She began carrying out and approving policies without even getting the Emperor’s rubber stamp. 

She was now the ruler of China in every way, except in name. 

That eventually changed in 690, when she forced her son to abdicate the throne and assumed it herself. 

She took the title of Huangdi. Huangdi doesn’t translate to English exactly as Emperor, as the term has no gender specificity like Emperor or Empress does. The closest translation might be ‘sovereign,’ which could be male or female. 

While Chinese law and tradition didn’t allow for women to obtain the title of Huangdi, by this point, it didn’t really matter because she had been the de facto ruler of the country for 30 years since her husband became ill. 

For the last six years as regent, she had literally been approving and administering everything. 

This last step simply ended the charade by giving her the formal title as well as the power she already held.

While the story of Wu Zetian involves a lot of palace intrigue, her rule resulted in many significant policy changes for China. 

She allowed citizens from every class of society to take the Imperial exams, so they could find the very best civil servants regardless of class. These new lower-class officials subsequently had a great deal of loyalty to her personally.

She proclaimed a new dynasty called the Wu Zhou Dynasty of which she would be the founding ruler, named after the ancient Zhou Dynasty of 1000 years earlier.

She reformed the system of taxation, which stabilized the coffers of the government.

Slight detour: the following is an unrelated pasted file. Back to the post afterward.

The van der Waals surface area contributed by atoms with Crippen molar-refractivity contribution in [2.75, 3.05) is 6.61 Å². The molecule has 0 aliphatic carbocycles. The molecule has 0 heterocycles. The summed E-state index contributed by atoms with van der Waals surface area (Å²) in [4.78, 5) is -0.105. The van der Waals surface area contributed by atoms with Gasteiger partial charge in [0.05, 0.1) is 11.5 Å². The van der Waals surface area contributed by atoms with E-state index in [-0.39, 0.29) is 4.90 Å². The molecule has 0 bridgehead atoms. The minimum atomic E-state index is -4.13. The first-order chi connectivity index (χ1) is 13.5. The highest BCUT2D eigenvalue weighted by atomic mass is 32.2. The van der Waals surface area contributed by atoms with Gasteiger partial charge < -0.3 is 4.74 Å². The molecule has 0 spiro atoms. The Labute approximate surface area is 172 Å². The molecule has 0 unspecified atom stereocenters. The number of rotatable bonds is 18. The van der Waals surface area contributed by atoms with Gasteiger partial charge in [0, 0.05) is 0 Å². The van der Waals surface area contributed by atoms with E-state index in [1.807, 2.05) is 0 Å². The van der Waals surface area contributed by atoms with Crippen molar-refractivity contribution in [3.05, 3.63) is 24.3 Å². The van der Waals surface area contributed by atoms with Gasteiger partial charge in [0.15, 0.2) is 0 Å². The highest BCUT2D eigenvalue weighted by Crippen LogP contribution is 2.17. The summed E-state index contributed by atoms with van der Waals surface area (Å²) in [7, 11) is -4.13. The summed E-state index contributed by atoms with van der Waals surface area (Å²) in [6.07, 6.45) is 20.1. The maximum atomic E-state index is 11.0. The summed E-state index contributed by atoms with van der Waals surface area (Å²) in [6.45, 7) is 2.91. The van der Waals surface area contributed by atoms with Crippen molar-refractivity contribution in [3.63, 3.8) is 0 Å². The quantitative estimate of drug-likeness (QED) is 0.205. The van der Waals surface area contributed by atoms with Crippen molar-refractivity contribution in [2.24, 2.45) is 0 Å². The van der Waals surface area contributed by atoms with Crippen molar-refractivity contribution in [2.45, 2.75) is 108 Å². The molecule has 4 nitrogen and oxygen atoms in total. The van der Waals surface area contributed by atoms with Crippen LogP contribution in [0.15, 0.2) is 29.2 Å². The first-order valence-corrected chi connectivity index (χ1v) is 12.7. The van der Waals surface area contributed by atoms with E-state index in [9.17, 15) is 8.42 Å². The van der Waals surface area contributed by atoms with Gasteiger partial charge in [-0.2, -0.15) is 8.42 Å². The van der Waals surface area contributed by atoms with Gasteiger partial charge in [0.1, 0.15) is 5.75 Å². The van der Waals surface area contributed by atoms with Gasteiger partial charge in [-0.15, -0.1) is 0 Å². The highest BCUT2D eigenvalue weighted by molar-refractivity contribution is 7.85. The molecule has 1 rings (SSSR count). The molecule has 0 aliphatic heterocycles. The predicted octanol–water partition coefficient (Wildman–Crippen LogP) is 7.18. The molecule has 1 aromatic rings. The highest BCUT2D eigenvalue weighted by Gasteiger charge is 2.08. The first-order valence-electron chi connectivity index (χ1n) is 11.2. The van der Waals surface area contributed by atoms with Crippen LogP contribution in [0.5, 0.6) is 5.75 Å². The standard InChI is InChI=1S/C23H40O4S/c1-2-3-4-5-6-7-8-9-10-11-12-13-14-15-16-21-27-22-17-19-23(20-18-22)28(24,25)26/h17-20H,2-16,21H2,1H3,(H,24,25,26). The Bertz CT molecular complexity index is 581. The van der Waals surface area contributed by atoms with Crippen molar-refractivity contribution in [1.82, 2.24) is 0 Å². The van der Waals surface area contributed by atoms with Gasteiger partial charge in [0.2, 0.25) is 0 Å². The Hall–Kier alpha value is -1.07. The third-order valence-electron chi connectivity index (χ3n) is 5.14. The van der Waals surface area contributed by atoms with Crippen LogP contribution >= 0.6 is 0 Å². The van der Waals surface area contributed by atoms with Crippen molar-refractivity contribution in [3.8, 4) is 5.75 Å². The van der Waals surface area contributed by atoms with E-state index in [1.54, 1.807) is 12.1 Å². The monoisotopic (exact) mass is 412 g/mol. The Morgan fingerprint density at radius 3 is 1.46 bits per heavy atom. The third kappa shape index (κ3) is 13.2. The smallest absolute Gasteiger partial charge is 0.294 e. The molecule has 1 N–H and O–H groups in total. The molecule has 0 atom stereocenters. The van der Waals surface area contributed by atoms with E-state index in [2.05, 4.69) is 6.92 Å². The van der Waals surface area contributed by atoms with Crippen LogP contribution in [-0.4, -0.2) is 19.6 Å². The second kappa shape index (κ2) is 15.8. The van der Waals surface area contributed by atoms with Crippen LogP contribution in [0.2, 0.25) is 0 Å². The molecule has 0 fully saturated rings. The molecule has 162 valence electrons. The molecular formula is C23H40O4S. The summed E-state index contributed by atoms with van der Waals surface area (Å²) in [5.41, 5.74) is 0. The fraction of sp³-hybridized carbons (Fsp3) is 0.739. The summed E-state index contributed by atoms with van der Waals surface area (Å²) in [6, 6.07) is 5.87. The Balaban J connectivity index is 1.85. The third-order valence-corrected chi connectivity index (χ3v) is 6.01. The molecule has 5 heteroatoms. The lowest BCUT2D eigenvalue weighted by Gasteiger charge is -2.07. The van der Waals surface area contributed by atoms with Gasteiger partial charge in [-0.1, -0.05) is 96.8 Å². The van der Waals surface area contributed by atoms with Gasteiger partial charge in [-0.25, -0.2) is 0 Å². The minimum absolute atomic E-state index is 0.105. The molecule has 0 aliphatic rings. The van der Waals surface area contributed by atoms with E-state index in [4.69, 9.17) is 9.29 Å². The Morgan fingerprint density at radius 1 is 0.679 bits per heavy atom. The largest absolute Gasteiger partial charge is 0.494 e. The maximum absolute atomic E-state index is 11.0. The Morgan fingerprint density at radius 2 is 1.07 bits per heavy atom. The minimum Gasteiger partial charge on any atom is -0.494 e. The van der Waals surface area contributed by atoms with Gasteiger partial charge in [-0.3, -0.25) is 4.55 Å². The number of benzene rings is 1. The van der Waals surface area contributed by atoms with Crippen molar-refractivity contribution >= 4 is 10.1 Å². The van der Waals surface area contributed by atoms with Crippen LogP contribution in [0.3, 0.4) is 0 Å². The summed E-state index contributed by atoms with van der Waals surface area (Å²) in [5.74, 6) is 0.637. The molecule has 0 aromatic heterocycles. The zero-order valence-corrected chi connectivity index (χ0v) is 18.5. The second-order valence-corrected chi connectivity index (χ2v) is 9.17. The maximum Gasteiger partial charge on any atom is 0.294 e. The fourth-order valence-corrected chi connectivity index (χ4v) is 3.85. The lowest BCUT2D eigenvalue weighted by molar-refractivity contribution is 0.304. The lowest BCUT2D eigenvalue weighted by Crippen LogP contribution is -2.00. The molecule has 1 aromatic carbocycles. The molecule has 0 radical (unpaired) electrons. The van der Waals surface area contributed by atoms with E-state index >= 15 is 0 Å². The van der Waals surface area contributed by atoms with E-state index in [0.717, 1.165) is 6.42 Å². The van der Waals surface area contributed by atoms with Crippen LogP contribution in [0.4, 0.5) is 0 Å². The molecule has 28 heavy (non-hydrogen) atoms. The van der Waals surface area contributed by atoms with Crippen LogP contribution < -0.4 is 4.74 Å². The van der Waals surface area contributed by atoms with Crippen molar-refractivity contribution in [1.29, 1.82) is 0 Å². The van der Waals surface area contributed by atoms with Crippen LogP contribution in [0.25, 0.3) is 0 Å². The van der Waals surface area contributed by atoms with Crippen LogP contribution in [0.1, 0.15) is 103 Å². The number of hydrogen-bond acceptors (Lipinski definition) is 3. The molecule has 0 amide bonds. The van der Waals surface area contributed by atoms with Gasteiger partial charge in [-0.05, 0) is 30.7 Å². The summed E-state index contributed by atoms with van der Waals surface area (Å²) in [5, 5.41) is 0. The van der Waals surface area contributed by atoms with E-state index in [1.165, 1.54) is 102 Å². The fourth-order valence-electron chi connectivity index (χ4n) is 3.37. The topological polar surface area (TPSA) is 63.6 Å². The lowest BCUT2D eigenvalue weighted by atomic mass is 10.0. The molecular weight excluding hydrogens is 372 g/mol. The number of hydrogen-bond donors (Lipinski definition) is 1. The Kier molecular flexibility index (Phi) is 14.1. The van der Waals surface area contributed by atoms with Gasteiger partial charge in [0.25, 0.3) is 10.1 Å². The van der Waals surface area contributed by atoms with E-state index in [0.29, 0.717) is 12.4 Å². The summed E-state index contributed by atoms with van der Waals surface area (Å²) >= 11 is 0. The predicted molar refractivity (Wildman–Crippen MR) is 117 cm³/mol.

She elevated Buddhism as a state religion over that of Taoism. 

She instituted pay raises for the lowest level of civil servants. 

She ordered the printing and distribution of farming manuals so that the best farming techniques would be widespread. 

She engaged in military campaigns against Korea and Tibet. 

She also reopened the Silk Road, which had been closed due to an epidemic. 

She even introduced new Chinese characters which became known as the Zetian characters. 

All of these policies made her very popular with the people of China. Many historians still consider her to be one of China’s greatest rulers. 

However, she also established a secret police force which she used to retain her grip on power and was responsible for the deaths of many high-ranking Chinese officials, including, possibly, three of her own children. She supposedly executed 12 entire branches of the Imperial family who threatened her rule. 

Wu Zetian’s rule came to an end in the year 705. At the age of 81, she resigned her post due to illness, passing the throne to her son, the Emperor Zhongzong, who had previously been removed after only six weeks. 

In the end, Wu Zetian ruled China for 15 years in her own name and a total of 45 years in some capacity, including that of co-ruler and regent. 

She managed to achieve all of this, which no woman has been able to do before or since, through a unique combination of beauty, intelligence, cunning, and ruthlessness.